“When ransomware is downloaded to a phone from a malicious website, it takes the form of an APK (Android application package), often disguised as an anti-virus app,” Linden says. “Or it may in some way trick you into launching the app. To avoid this, do not grant applications administrator access unless the app is reputable.”

If you must travel off the beaten path for apps, only download non-app store apps from trusted third parties.

9. Install OS and app updates

Finally, the obvious but biggest way to protect your smartphone security: Download software updates for your phone and its apps whenever they’re available. Updates are designed to patch bugs and vulnerabilities.

This article was written by Natasha Stokes and originally appeared on Techlicious.

More from Techlicious:

Researchers Develop a Smartphone Screen that Corrects for Vision Problems
Amazon Now Lets You “Make an Offer”
1.2M Smartphones Stolen in 2013, Thefts Down in 2014
Colleges Using Big Data to Track At-Risk Students


5 Awesome Things You Didn’t Realize You Could Do With iPhone’s Touch ID

Apple iPhone Touch ID
An employee holds an Apple Inc. iPhone with the "check out" section of a demonstration bank payment web page using the Zapp money transfer and payment system in this arranged photograph at the company's offices in London, U.K., on Thursday, Jan. 16, 2014. Bloomberg—Bloomberg via Getty Images

Like most of Apple’s new technologies and modern conveniences, Touch ID is something you didn’t know you needed until you got it. As a fingerprint-authorized security sensor embedded in your iPhone 5S-or-newer handset (and on the newest iPads), this innovation lets you securely unlock your phone with a simple touch and make wallet-less purchases using the company’s Apple Pay service.

But that’s only where this technology begins. Here are five more ways you can use Touch ID to lock down your digital life:

Authenticate Your Apps

As great as Touch ID is, it will only keep people from monkeying with your Apple device. If someone knows the password to your web-based accounts like Facebook or Gmail, they can just log in on other hardware. Two-factor authentication, the process of using more than just a password to log into a service, doubles up your security, and apps like Authy can give you that added layer by providing you with a “token,” or a code that changes every 20 seconds.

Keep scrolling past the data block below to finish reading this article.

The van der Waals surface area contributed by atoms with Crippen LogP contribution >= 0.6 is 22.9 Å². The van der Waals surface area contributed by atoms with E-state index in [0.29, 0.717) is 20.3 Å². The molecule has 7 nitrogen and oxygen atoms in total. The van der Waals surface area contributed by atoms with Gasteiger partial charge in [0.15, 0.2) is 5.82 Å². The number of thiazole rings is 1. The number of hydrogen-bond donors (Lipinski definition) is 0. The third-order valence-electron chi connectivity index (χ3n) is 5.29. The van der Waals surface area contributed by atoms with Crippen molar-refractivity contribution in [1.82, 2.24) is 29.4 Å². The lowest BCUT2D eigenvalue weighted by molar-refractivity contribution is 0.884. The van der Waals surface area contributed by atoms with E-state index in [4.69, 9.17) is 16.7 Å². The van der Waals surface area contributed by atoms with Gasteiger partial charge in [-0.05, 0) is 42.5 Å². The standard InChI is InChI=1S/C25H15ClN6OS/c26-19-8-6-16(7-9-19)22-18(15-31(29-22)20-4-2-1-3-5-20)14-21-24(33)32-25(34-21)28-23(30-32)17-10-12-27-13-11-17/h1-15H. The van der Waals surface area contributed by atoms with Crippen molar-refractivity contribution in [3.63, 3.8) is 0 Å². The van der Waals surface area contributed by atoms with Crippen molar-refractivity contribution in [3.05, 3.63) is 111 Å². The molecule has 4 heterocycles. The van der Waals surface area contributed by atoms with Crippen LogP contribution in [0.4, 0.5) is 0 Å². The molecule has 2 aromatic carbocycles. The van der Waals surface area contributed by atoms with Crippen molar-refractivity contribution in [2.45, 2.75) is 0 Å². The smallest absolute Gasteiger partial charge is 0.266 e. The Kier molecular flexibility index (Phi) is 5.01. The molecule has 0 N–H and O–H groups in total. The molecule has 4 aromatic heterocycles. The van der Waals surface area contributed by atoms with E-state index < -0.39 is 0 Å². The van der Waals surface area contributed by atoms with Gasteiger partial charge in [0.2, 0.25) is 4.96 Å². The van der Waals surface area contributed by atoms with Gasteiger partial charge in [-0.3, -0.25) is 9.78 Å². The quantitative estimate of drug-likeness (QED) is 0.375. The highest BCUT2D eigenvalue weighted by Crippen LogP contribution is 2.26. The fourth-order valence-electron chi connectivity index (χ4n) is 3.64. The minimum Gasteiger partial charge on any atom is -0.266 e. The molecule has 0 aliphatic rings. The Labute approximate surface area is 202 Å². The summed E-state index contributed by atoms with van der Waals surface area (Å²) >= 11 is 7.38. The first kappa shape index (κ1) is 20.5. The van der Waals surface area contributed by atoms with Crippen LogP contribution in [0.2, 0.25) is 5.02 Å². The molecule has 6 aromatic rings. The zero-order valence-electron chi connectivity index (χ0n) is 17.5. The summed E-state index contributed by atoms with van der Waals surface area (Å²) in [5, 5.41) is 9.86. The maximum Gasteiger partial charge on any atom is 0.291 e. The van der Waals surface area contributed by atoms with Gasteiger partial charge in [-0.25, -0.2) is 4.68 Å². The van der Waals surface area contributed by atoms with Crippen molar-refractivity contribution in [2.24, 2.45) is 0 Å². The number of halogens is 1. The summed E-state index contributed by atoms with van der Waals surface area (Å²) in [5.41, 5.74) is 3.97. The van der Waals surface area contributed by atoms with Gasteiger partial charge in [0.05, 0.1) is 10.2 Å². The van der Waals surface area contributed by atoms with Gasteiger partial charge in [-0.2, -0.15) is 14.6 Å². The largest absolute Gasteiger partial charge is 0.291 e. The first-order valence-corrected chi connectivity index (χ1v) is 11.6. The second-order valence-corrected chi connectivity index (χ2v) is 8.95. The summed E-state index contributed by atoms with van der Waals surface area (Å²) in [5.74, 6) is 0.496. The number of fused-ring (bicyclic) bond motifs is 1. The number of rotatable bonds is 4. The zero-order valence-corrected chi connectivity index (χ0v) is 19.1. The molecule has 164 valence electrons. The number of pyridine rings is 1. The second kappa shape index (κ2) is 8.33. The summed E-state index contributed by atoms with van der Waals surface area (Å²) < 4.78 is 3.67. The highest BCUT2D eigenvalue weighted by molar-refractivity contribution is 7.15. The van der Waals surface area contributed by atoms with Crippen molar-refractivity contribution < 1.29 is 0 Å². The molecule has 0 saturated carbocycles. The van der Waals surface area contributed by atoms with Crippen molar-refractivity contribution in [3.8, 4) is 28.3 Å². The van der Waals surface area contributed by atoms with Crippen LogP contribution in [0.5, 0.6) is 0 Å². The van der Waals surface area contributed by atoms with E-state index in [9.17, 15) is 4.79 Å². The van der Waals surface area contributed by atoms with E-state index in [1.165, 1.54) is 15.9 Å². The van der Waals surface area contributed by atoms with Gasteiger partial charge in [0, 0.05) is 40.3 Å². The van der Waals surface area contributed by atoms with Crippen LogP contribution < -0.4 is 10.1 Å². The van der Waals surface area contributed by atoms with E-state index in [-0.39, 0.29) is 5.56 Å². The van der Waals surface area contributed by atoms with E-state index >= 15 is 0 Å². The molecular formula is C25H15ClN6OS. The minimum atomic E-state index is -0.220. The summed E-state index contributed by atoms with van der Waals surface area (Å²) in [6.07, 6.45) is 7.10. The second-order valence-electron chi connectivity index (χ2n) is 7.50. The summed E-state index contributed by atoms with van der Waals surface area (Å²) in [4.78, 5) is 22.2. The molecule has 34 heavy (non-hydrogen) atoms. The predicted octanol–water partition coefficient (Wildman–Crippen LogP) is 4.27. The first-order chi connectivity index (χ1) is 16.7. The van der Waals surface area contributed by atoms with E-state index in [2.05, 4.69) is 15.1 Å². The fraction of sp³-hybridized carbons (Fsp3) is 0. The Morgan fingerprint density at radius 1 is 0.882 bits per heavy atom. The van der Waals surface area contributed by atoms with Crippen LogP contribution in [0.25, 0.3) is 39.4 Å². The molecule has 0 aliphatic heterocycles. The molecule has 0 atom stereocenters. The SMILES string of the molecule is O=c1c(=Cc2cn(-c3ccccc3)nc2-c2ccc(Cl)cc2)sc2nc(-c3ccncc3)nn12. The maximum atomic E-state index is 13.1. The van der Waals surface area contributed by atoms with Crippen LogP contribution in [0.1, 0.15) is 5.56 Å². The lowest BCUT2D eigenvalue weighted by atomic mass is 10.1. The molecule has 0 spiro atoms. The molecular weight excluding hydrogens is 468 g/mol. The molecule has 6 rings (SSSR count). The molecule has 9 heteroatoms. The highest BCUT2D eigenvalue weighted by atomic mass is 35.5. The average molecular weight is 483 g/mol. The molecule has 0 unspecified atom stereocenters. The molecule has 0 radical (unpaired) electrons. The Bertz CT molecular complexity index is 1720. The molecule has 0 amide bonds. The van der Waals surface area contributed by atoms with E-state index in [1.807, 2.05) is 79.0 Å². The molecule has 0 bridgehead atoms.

This technology isn’t new, but Authy (which is free) allows users to lock app with Touch ID, giving it three levels of authentication — one of which being your fingerprint — making your accounts as secure as can be.

Unlock Your Computer

Once you start using Touch ID to secure your iPhone or iPad, you’ll start wondering why you still have to peck a password into your computer. Well, you can get around that with FingerKey, a $1.99 iOS app (with a complementary Mac program) that uses the fingerprint sensor embedded in your mobile device’s home button to autofill your computer’s passkey.

By pairing the phone to your computer via Bluetooth, the software duo forms a secure connection, waking the computer and entering your password. Right now, the solution is only available for Apple computers, but Linux and Windows versions are already in the works.

Secure Your Phone Records

Using Google Voice is a great way to trim back on your cellular service, but you can also take your number with you, roaming-free, when you travel worldwide. There are many ways to access the service on an iPhone, but one way to keep the app under wraps is by using GV Connect. This $2.99 app not only bundles together all of Google Voice’s great features, like voicemail transcription and text messaging, but it also lets users lock down the app using Touch ID, ensuring that all your records, texts, and voicemails stay private.